THE COOKBOOK COLLECTOR
by Allegra Goodman
The Dial Press
(July 2010, $26, 416 pages)
I waited several weeks for my turn to throw myself into The Cookbook Collector because the wait-list at my library was that long. Was it NPR’s palavering reviews which bestowed the crown upon Allegra Goodman’s not-so-humble head as the modern-day Jane Austen? An honor Goodman neither accepted nor declined, she just side-stepped by stating she had many, many influences and inspirations, not just Jane Austen.
Hmmmm, not too modest for such high praise, I thought but I didn’t want to begin in the wrong frame of mind. I wanted The Cookbook Collector to be great. It was important for me as a Janeite and because 2010 was the summer of Franzenfeud, when Jonathan Franzen reigned supreme. There was a dire need of a strong female novelist to knock Jonathan Franzen out of his Ivory Tower. Alas, Ms. Goodman comes up decidedly short.
The Cookbook Collector is a confusing ramble into the decline of the shallow and greedy days of the Dot Com boom. The central characters, Emily and Jessamine, are sisters with opposite personalities and lifestyles around which this story — no, make that multiple stories or, better yet, multiples of multiple stories — revolve. Emily is a smart, reserved and successful CEO of a start-up on the brink of becoming incredibly successful while making her incredibly rich. Jessamine is the artistic, philosophic and free-thinking perpetual student/vegan who makes the reader wonder if she’s about to wander right off the pages of the novel in pursuit of a butterfly. Emily is focused and driven; Jess is scattered and flighty.
Their stories take the reader back and forth from West Coast to East Coast on a wild roller coaster ride of an IPO and up to the top of a protected Red Wood tree. Enter an array of characters, each with their own subplot: Emily’s ruthless and brilliant fiancee CEO, Jonathan, who just needs a set of jagged teeth and some fins to complete his image; Jessamine’s sanctimonious tree-hugging beaus; their father and his second family, Hassidic Bialystok Jews (also bi-coastal!); software programmers and their messy affairs; their dead mother who wrote the girls birthday letters until their 25th birthdays; a woman with a valuable cookbook collection looking to make a sale; and George Friedman, the bookstore owner and collector of valuables, he’s also a jaded Microsoft millionaire that delights in perpetually jabbing Jess with his wry insights into her chaotic life and loser boyfriends. The story shoots between Yorick’s, an antiquarian bookstore where Jess works at an hourly rate while Emily is prepared to rake in millions as CEO of her wildly successful company Veritech.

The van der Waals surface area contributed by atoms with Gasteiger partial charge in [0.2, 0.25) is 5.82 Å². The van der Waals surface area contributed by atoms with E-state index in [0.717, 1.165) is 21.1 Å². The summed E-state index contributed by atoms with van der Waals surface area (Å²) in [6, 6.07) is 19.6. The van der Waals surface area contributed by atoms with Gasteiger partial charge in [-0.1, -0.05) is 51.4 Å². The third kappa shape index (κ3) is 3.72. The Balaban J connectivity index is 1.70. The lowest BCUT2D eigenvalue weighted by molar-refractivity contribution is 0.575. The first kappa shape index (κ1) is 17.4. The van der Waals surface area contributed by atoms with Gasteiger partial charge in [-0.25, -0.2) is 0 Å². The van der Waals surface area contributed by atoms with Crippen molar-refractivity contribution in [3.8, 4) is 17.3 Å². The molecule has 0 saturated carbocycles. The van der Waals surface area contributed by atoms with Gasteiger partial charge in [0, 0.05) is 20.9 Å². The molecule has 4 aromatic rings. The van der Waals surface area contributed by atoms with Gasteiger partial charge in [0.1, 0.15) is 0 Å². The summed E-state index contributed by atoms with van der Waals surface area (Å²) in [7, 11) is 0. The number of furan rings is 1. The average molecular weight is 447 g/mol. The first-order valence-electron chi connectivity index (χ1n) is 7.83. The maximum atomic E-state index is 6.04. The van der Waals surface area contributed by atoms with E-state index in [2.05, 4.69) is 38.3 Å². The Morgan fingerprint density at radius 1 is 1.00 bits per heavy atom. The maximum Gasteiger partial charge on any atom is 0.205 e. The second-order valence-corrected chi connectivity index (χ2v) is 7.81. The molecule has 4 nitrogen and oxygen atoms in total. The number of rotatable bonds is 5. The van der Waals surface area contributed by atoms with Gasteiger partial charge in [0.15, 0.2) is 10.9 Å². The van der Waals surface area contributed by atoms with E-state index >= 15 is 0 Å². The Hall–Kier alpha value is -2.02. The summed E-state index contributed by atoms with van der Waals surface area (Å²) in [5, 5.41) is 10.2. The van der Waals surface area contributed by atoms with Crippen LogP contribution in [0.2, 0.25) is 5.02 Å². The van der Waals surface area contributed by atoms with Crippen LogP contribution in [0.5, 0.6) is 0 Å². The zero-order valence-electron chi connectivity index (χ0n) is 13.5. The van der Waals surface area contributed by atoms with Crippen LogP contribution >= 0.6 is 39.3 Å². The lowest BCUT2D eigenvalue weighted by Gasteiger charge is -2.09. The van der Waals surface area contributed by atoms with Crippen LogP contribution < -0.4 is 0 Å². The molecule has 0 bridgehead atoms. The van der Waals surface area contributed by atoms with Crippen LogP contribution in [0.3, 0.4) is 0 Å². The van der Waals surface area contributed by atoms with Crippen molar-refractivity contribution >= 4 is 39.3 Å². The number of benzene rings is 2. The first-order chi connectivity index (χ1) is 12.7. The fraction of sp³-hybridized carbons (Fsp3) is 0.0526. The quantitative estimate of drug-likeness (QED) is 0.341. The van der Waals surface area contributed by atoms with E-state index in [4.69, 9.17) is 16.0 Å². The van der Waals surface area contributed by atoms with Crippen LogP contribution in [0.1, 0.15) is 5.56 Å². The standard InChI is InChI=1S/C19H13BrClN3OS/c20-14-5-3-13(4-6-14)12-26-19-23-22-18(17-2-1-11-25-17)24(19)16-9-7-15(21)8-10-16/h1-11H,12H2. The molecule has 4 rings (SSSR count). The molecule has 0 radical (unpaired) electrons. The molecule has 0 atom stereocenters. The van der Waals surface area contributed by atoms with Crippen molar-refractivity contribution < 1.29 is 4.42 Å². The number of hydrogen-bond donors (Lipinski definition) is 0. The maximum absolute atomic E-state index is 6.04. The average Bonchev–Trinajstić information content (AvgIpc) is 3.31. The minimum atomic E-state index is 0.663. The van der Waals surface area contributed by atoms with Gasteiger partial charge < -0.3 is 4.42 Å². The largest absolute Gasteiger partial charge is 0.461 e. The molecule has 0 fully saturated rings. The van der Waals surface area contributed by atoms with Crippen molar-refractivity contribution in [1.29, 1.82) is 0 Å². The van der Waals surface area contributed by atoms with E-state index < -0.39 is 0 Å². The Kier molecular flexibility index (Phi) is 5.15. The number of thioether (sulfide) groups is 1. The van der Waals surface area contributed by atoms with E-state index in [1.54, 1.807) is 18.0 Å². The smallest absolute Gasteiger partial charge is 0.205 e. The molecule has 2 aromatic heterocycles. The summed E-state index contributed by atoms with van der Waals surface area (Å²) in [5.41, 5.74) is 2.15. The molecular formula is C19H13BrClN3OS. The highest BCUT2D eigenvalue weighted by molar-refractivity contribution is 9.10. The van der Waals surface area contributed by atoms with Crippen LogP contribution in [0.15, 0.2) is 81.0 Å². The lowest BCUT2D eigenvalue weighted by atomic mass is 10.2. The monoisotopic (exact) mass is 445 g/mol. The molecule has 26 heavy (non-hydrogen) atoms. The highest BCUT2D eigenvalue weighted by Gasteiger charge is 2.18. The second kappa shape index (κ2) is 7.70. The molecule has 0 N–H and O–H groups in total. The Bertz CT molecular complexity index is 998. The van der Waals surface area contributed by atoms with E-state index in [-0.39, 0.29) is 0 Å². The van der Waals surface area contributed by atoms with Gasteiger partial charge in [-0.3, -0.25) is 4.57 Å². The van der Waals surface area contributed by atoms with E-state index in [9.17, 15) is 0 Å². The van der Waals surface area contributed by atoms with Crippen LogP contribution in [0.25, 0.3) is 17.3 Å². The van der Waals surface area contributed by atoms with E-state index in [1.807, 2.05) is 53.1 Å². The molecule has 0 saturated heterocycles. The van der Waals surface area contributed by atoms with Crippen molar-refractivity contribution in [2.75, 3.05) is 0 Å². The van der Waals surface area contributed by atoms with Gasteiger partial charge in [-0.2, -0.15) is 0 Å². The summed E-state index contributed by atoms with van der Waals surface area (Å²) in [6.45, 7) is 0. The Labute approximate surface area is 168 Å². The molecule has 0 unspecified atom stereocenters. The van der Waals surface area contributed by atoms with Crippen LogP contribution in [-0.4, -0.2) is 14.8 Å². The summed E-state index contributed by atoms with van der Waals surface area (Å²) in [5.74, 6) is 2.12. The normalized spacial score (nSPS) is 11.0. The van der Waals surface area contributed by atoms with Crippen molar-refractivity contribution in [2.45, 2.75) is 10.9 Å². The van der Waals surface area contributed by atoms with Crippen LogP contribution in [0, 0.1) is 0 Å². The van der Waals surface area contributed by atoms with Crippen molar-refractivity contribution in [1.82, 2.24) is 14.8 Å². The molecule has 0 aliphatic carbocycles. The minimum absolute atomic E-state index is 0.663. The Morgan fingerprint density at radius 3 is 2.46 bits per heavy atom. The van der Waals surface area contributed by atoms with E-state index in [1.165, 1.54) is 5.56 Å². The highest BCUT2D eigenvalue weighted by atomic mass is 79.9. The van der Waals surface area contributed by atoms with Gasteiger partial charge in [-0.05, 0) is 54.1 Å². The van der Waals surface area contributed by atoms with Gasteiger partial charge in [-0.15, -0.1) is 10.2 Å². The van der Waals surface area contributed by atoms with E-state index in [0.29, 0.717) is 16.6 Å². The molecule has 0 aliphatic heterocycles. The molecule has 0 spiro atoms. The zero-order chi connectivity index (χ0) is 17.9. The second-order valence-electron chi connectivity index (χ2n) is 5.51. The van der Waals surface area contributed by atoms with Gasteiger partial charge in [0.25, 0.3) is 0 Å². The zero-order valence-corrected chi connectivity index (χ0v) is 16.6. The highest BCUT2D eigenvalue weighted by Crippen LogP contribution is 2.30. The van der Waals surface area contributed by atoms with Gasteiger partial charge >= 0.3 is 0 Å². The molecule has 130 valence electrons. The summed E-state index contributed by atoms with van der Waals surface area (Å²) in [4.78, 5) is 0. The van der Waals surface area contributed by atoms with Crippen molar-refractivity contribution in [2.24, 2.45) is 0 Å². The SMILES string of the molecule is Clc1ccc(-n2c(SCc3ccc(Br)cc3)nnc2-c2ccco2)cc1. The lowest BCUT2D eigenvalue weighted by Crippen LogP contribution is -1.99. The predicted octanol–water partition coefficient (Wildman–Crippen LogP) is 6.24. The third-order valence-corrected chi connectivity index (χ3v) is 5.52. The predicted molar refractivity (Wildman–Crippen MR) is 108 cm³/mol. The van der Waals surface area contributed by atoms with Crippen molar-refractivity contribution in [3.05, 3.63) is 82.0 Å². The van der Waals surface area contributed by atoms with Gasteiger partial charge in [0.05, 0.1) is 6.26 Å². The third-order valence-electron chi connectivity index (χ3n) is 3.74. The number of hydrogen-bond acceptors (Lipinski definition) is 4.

If that’s not confusing enough, throw in the Dot Com crash and 9/11, mix it with love, loss, more love, more loss, some misunderstandings, inconceivable connections that neatly wrap up all the loose ends and a happy ending for one, a sad new beginning for the other. Unfortunately, this is no modern Sense and Sensibility. It’s a distracting and predictable yarn that reaches far and wide but lacks heart and soul that allows the reader any satisfaction in its boring and overwrought finish.
The Cookbook Collector is loaded with inconsistencies that yanked me right out of the story. For example, the birthday letters from the sisters’ dead mother, an artistic woman, are written on the computer. This was designed to add depth to the story but was actually one of several events that brought my reading to a screeching halt. The time frame for the story was 1999. Was Microsoft Word around 20 years before the story took place? Wouldn’t a woman writing birthday letters for her daughters to read after her death prefer the touch of handwritten letter? Then there was George Friedman, the wealthy proprietor of Yorick’s antique bookstore. Curmudgeonly and jaded at the ripe old age of 39, he had lived through the hippy days of the 60s and 70s then landed a job at a little company known as Microsoft… wait a minute… a hippy in the 60’s? He was just born if he was 39 years old in 1999! Emily’s fiancee Jonathan owned one of the first Blackberrys, which sent me off to Google the history of the Blackberry. This is the first novel I’ve ever made the effort to factually verify.
It is also one of a very few novels I’ve continued to read after giving up on it out of sheer spite, which was probably a good thing for the author. Allegra Goodman had passages of stunning writing scattered throughout The Cookbook Collector but those brief and rare interludes simply hinted at her potential and provided nothing to improve her story. I bestow upon Ms. Goodman a quote from Jane Austen regarding The Cookbook Collector: “Commonplace nonsense but scarcely any wit.”